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Earlier this month, the Census Bureau released the 2020 Census Redistricting Data (Public Law 94-171) Summary File. These are the first detailed results from the 2020 Census that include demographic characteristics and population counts for numerous areas. Among many other uses, states may choose to use the redistricting data on race, Hispanic origin, and the voting-age population to redraw the boundaries of their congressional and state legislative districts.
As data users dive into these files, it is important to consider the quality of the data. This year, we have provided information on the 2020 Census in the form of operational quality metrics, which look at various factors such as how we obtained a response for each address. The operational quality metrics have been released for the nation and for each state.
Today we are releasing another indicator – the 2020 Census item nonresponse rates for the population count, age or date of birth, race, and Hispanic origin questions – characteristics present in the redistricting data.
There are two basic types of nonresponse in censuses and surveys.
We calculate item nonresponse rates before we use the statistical techniques of editing and characteristic imputation to fill in the missing information. When calculating the rate, we do not take into consideration the validity of a response. For example, if a respondent checks multiple boxes for the relationship question, we edit that response in post-processing but we do not consider it a missing response.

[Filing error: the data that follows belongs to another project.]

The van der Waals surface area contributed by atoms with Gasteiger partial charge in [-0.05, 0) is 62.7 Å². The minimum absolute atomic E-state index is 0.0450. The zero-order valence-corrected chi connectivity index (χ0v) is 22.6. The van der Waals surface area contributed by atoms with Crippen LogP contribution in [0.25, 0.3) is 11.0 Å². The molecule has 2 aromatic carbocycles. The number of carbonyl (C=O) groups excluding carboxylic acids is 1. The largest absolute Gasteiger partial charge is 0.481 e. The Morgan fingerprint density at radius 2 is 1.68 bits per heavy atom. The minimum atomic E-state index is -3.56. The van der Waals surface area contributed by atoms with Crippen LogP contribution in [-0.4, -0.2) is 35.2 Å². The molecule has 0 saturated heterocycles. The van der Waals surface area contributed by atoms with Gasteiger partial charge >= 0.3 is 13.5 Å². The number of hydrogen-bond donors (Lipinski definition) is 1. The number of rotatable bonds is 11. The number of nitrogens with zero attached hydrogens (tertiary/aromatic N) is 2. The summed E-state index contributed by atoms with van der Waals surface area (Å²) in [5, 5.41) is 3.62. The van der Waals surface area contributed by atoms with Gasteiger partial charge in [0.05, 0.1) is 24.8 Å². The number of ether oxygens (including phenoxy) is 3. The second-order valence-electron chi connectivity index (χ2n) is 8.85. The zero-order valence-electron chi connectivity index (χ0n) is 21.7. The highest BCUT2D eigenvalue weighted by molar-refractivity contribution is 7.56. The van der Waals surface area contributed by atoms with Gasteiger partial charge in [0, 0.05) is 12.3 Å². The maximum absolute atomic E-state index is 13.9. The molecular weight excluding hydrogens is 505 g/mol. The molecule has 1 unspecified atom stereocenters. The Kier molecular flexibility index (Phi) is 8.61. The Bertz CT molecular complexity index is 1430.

The metrics are available in a downloadable table. The numbers from today’s release (as well as all previously released operational quality metrics) are also available on the 2020 Census Data Quality webpage.
The 2020 Census item nonresponse rates for each of the redistricting data items (population count, age or date of birth, race, and Hispanic origin) are available for the nation and for each state. Corresponding item nonresponse rates from the 2010 Census are also provided.
In addition, as we know from past research there are response mode differences. So we have calculated the item nonresponse rates for these questions by census operation:
Lastly, for each of these census operations we are reporting the percentage of responses that provided only a population count (and no other data).
Here are a few takeaways:
Putting this all together, we know there is a range in the magnitude of item nonresponse rates across data collection operations. Some of the results (for instance, with NRFU proxy enumerations or from group quarters) are not particularly surprising but point to areas that we are studying closely as we design the 2030 Census. But the vast majority of the nation’s households provided high-quality data and answered most of the census questions.
As part of the 2020 Census Evaluations and Experiments (EAE) program, we’re set to release the Item Nonresponse and Imputation Assessment report next summer. The report will contain comprehensive results on item nonresponse, including metrics for all data items available today plus household tenure (owned or rented), sex and relationship, as well as detailed imputation and substitution rates.
Throughout this year, we have been sharing as much information as we can about the 2020 Census results. As a reminder, some of the other ways that we are measuring the quality of the 2020 Census include:
The Census Bureau is committed to sharing what we know, when we know it, to help the nation understand the quality of the 2020 Census results. We will continue to update the 2020 Census Data Quality webpage as new information becomes available.